Summary: Thanks to a letter that was never meant to be seen, Evan Hansen finds himself drawn into a family’s grief over their lost so . Evan feels forced to stick to the lie that he never meant to tell, that he was Connor Murphy’s secret best friend. Suddenly, Evan isn’t invisible anymore- to the whole school and even to the girl of his dreams. Connor Murphy’s parents treat Evan as their own, and through it all, he finally feels like he belongs. No longer trapped by his anxiety, this new Evan Hansen has a purpose. Until things slowly, but surely start to unravel and Evan finds himself face to face with his biggest obstacle: himself.
My Rating: 3.5/5 Stars
As a DEH fan, I was highly anticipating the novelization of Dear Evan Hansen by Val Emmich. However, I admit that I was really nervous to pick up this book inspired by one of my favorite musicals. It almost feels like a reverse book-to-movie adaptation! Would DEH the novel live up to everything that is DEH the musical?
My answer? Yes and No.
The plot and message behind the novel is essentially the same as the musical: Evan, a lonely teenager with mental health issues of his own, finds himself in a situation he never wanted to be in, pretending to be Connor Murphy’s best friend. While the book is primarily told from Evan’s perspective, readers get more insight on the teens, like Zoe, Alana, and Jared. We see Zoe’s grief more and get more character development from her, and we learn how Jared and Alana are more similar to Evan than he may think. I also enjoyed songs and dialogue directly from the musical were implemented in the story. The text messages and Connor Project comment posts also were similar to the emphasis on technology on stage.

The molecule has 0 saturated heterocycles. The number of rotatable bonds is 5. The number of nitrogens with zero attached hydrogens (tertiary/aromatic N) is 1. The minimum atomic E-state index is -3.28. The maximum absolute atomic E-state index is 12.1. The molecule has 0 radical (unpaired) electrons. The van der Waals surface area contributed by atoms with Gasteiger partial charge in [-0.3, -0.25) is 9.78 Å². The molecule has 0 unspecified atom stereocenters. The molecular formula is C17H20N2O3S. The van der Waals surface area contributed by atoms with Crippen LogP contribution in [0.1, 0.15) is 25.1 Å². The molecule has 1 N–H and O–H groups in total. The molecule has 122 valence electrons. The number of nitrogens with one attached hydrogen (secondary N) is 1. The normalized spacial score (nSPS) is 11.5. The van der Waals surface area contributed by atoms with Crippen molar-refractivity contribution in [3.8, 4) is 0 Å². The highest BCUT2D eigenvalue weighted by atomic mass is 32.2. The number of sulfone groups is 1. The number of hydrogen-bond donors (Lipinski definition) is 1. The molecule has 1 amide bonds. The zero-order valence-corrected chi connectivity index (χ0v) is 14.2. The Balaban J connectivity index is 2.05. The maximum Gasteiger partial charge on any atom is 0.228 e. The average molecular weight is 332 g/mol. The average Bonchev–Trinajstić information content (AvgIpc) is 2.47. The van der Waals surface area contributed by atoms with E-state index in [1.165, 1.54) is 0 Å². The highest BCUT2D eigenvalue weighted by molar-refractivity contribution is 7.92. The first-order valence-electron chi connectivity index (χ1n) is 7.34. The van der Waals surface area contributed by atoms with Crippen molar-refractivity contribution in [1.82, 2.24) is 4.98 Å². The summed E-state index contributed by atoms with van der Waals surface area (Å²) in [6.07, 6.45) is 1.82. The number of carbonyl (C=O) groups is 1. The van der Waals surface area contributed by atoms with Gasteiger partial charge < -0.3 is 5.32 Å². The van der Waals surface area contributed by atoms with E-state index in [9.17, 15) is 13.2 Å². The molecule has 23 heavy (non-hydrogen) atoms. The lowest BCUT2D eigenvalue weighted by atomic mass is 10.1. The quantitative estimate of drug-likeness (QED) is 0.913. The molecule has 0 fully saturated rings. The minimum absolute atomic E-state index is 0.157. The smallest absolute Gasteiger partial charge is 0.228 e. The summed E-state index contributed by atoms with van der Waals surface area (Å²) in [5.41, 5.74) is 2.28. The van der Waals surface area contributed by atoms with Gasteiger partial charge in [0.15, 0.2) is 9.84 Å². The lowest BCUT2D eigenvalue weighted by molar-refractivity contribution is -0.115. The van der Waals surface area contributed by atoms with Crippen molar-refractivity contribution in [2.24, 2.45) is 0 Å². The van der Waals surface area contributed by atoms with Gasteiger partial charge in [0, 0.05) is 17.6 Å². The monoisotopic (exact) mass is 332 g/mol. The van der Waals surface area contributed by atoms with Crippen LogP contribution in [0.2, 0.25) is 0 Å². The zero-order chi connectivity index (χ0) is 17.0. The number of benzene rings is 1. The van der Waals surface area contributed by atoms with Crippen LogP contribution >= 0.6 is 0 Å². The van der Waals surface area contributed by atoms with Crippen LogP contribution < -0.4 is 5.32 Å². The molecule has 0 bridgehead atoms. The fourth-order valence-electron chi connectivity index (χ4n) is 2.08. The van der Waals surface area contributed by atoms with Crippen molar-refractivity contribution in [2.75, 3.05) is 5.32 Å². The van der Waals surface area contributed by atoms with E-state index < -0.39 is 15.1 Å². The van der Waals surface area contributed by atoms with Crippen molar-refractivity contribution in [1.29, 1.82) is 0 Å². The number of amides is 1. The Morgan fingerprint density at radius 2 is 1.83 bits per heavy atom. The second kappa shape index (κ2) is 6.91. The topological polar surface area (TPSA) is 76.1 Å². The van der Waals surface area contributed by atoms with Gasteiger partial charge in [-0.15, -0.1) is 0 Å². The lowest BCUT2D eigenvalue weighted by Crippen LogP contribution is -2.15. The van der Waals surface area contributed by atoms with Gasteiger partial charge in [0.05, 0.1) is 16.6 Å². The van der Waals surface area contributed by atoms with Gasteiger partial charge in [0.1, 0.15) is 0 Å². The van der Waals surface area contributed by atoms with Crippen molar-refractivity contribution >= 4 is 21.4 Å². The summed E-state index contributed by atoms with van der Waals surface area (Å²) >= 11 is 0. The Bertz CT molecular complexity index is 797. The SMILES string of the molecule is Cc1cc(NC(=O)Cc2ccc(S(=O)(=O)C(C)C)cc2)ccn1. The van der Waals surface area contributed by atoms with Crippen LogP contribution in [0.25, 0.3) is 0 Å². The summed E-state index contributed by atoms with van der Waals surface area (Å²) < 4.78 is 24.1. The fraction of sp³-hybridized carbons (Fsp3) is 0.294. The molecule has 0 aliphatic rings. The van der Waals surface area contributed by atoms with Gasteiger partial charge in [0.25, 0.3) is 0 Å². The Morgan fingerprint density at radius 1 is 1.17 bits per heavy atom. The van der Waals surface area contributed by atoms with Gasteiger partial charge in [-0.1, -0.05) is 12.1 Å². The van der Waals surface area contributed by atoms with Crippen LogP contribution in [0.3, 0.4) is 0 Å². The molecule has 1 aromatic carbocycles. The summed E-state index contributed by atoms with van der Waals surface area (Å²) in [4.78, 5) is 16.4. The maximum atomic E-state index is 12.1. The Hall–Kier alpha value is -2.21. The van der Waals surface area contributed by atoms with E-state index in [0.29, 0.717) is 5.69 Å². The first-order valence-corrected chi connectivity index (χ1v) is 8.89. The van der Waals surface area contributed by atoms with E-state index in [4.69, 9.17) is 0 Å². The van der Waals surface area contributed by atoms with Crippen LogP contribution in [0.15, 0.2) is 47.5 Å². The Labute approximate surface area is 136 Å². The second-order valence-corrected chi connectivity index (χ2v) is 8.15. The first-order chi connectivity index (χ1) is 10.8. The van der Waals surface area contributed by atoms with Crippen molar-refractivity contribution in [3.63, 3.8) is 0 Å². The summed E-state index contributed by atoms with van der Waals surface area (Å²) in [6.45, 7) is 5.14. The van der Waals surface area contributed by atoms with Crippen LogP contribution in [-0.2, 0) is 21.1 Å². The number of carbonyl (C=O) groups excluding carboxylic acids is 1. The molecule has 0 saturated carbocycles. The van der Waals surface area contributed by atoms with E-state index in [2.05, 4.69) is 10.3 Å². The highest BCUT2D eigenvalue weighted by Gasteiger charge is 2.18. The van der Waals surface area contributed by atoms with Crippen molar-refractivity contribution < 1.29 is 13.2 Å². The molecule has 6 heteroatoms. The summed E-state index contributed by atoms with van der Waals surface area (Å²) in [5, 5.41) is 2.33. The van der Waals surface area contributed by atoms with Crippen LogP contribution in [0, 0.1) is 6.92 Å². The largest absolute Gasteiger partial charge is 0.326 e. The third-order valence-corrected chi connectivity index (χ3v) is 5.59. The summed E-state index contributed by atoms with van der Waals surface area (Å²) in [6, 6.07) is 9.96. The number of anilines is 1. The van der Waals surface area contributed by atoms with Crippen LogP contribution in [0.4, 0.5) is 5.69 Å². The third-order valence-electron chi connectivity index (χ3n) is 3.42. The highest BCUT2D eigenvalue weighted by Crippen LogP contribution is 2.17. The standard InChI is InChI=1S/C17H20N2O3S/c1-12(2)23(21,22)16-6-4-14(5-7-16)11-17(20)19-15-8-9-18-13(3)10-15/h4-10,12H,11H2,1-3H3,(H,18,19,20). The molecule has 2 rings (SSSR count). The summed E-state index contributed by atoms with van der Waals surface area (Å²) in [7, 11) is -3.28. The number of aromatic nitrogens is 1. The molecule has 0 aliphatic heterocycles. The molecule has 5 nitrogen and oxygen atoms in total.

Yet, there were moments where I thought the book strayed too much from the musical or were just unnecessary. For example, Evan’s real name is Mark?? One major change from the musical to the book is Connor’s perspective. I appreciated getting to know Connor more, however, I felt the expansion of his storyline wasn’t necessary and even getting his perspective was unrealistic. While fans from the musical may look to better understand Connor, it almost felt like Thirteen Reasons Why for me, as if there had to be a specific reason for Connor’s death.
However, there were also moments where I thought the book could have strengthened through elements from the musical. One moment that stands out to me is Evan’s speech in front of the student body. It just didn’t feel as impactful to me in the book than it was in the musical. I feel like this would’ve been the perfect moment to almost directly put in what Evan sings in, “You Will Be Found.”
Overall, I think the readers who will most enjoy the novelization of Dear Evan Hansen are those who have not yet experienced DEH in any way (Broadway, listening to the soundtrack, Wikipedia page read-through,etc.) and perhaps DEH superfans. While I enjoyed this book for reminding me why I love DEH as a musical, I believe the balance between the musical and added plot elements could have been better executed.
This review is based on an advance reader copy. By no means did this affect my thoughts or opinions.
Are you a Dear Evan Hansen fan? Is this on your TBR? Share in the comments!